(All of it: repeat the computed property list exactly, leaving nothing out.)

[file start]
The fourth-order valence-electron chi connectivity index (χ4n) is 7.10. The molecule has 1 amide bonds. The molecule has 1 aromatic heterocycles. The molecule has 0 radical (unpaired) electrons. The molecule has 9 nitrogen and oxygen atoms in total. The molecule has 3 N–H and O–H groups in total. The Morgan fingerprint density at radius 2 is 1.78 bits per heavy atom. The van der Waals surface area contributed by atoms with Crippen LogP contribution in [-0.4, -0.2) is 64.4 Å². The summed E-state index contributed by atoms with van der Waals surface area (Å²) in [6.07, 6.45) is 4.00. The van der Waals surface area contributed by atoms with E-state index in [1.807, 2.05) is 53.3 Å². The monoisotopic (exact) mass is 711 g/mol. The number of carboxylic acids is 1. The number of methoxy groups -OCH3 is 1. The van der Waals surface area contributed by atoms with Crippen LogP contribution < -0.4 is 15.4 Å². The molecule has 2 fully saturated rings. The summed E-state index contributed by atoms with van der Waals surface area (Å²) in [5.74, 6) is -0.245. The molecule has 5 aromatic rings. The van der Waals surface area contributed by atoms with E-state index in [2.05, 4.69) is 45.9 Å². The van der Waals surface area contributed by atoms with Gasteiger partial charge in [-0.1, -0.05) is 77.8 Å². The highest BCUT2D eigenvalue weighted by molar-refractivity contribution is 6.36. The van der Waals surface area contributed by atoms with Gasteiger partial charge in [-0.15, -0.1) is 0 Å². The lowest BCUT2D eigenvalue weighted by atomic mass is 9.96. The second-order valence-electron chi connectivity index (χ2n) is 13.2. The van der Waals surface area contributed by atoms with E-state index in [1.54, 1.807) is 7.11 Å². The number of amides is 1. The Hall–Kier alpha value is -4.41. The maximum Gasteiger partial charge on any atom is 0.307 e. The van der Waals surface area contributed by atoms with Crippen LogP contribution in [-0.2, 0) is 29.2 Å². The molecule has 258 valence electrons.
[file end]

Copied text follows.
The fourth-order valence-electron chi connectivity index (χ4n) is 7.10. The molecule has 1 amide bonds. The molecule has 1 aromatic heterocycles. The molecule has 0 radical (unpaired) electrons. The molecule has 9 nitrogen and oxygen atoms in total. The molecule has 3 N–H and O–H groups in total. The Morgan fingerprint density at radius 2 is 1.78 bits per heavy atom. The van der Waals surface area contributed by atoms with Crippen LogP contribution in [-0.4, -0.2) is 64.4 Å². The summed E-state index contributed by atoms with van der Waals surface area (Å²) in [6.07, 6.45) is 4.00. The van der Waals surface area contributed by atoms with E-state index in [1.807, 2.05) is 53.3 Å². The monoisotopic (exact) mass is 711 g/mol. The number of carboxylic acids is 1. The number of methoxy groups -OCH3 is 1. The van der Waals surface area contributed by atoms with Crippen LogP contribution < -0.4 is 15.4 Å². The molecule has 2 fully saturated rings. The summed E-state index contributed by atoms with van der Waals surface area (Å²) in [5.74, 6) is -0.245. The molecule has 5 aromatic rings. The van der Waals surface area contributed by atoms with E-state index in [2.05, 4.69) is 45.9 Å². The van der Waals surface area contributed by atoms with Gasteiger partial charge in [-0.1, -0.05) is 77.8 Å². The highest BCUT2D eigenvalue weighted by molar-refractivity contribution is 6.36. The van der Waals surface area contributed by atoms with Gasteiger partial charge in [-0.15, -0.1) is 0 Å². The lowest BCUT2D eigenvalue weighted by atomic mass is 9.96. The second-order valence-electron chi connectivity index (χ2n) is 13.2. The van der Waals surface area contributed by atoms with E-state index in [1.54, 1.807) is 7.11 Å². The number of amides is 1. The Hall–Kier alpha value is -4.41. The maximum Gasteiger partial charge on any atom is 0.307 e. The van der Waals surface area contributed by atoms with Crippen LogP contribution in [-0.2, 0) is 29.2 Å². The molecule has 258 valence electrons.